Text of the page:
Understanding the complexities of nuclear PQC degradation in higher eukaryotes remains relatively uncharted territory. However, given that >25 human diseases are characterized by protein inclusions in the nucleus,4 we anticipate that nuclear PQC will garner more attention in the future. We hope our studies in yeast will be able to provide continued insight from which to build a base for nuclear PQC degradation studies in higher eukaryotes.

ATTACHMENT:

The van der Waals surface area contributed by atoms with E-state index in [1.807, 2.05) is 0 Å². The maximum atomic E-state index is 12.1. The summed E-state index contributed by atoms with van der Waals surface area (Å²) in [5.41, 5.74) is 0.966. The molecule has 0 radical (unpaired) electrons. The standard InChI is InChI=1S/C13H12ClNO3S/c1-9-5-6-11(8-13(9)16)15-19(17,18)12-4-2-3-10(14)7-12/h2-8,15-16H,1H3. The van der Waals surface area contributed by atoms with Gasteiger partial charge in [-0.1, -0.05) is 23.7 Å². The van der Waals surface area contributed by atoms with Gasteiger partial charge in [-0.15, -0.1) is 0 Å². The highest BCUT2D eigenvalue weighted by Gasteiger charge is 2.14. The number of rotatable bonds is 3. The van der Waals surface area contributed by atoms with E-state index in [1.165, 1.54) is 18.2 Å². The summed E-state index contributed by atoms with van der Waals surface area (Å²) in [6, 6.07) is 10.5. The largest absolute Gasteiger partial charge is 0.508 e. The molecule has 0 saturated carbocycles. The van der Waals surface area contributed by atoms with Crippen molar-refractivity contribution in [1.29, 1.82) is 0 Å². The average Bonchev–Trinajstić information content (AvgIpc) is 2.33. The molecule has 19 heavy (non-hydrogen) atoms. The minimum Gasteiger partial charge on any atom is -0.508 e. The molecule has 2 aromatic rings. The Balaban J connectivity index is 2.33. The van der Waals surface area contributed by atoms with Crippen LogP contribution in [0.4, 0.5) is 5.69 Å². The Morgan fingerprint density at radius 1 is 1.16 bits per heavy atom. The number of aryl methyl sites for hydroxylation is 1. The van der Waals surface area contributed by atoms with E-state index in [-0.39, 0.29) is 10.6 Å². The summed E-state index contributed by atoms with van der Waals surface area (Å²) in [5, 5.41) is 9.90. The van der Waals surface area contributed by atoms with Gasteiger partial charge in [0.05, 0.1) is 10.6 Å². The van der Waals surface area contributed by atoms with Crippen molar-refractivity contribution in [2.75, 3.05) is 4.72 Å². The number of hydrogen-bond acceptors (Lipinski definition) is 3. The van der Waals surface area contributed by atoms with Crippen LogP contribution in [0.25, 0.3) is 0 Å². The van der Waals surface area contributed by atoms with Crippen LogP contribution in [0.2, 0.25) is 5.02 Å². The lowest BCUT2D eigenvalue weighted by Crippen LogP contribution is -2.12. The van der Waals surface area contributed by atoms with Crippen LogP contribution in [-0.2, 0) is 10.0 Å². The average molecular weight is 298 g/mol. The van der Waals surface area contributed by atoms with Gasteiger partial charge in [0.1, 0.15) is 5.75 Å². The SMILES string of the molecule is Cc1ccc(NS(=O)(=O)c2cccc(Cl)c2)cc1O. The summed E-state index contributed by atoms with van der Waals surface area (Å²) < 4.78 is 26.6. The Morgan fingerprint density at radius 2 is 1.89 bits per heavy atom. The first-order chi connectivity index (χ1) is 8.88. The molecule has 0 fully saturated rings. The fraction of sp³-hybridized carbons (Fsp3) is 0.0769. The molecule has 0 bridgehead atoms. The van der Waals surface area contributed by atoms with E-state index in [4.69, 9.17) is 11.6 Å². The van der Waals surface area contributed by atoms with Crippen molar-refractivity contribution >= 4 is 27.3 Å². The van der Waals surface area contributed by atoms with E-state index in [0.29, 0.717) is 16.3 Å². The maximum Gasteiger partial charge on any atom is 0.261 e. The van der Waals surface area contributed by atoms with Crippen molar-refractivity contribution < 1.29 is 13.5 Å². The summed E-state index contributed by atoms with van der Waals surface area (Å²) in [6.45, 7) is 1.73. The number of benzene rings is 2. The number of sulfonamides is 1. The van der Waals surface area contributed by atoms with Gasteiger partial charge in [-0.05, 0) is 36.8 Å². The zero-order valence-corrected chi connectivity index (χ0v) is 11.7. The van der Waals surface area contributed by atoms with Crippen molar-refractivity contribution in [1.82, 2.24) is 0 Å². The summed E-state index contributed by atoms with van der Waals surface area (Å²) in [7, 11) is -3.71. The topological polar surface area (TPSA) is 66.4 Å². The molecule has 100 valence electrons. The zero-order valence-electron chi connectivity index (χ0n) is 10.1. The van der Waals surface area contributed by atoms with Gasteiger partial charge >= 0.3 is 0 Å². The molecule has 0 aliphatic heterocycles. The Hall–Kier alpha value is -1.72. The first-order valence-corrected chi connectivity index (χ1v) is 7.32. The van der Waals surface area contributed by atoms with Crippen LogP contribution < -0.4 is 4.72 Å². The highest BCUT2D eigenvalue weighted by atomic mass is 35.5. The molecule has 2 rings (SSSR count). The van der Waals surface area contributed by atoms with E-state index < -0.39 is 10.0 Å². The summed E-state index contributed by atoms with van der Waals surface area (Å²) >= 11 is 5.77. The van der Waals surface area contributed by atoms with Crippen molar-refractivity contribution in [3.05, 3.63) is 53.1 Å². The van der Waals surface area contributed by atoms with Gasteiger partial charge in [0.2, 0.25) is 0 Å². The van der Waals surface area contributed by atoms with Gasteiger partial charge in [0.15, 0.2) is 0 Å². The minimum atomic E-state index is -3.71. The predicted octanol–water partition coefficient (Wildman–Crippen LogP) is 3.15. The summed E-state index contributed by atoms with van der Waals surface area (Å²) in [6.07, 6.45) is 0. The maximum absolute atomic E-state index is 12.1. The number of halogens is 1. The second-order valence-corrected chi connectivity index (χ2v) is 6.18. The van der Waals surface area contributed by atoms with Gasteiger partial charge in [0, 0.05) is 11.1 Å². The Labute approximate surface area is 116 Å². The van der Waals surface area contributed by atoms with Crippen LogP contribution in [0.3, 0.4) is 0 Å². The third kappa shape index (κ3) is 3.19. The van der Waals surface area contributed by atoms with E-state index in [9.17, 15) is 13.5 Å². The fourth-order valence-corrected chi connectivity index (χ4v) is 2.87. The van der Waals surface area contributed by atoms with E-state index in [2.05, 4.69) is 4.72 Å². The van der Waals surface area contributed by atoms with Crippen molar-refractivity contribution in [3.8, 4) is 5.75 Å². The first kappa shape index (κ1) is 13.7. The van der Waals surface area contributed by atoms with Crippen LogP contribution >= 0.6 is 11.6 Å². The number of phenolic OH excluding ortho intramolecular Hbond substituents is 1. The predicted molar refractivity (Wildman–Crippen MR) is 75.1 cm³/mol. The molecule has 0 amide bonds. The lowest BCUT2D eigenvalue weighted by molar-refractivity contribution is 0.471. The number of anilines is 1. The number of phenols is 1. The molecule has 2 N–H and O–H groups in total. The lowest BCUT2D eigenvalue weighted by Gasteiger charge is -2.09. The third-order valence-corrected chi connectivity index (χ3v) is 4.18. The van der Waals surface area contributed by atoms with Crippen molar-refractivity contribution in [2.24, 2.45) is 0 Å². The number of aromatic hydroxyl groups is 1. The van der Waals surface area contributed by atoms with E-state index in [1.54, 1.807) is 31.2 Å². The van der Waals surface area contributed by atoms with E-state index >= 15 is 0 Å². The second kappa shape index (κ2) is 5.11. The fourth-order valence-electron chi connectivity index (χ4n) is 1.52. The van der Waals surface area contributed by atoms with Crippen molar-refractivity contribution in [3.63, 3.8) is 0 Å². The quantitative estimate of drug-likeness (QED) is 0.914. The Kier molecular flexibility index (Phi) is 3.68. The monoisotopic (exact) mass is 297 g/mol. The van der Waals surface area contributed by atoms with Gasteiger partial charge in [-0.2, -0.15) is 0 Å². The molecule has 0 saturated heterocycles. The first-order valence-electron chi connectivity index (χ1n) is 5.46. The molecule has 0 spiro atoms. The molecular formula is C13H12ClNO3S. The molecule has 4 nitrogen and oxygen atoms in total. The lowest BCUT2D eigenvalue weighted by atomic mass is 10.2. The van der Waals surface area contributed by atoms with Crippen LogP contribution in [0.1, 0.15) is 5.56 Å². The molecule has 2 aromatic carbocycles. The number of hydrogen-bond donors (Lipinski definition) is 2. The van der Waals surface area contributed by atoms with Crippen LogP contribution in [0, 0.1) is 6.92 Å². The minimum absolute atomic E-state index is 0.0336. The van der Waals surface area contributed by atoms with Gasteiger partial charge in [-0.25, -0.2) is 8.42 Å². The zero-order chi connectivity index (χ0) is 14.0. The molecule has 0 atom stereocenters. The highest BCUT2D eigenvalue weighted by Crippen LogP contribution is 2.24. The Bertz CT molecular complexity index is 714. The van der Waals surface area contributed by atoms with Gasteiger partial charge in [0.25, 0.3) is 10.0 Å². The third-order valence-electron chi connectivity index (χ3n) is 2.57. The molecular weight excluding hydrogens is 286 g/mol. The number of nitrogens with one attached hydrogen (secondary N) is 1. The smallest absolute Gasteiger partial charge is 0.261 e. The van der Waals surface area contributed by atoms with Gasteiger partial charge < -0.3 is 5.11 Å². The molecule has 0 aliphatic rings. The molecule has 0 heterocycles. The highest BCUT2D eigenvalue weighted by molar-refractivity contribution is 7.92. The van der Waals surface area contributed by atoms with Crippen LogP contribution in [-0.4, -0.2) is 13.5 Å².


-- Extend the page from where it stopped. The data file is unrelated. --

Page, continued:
This work was supported by NIH/NIGMS training grant T32GM007750, NIH/NIA grant R01AG031136, NIH/NCRR grant R21RR025787, an Ellison Medical Foundation New Scholar Award in Aging and a Marian E. Smith Junior Faculty Award.
Extra View to: Rosenbaum JC, Fredrickson EK, Oeser ML, Garrett-Engele CM, Locke MN, Richardson LA, et al. Disorder targets misorder in nuclear quality control degradation: a disordered ubiquitin ligase directly recognizes its misfolded substrates. Mol Cell. 2011;41:93–106. doi: 10.1016/j.molcel.2010.12.004.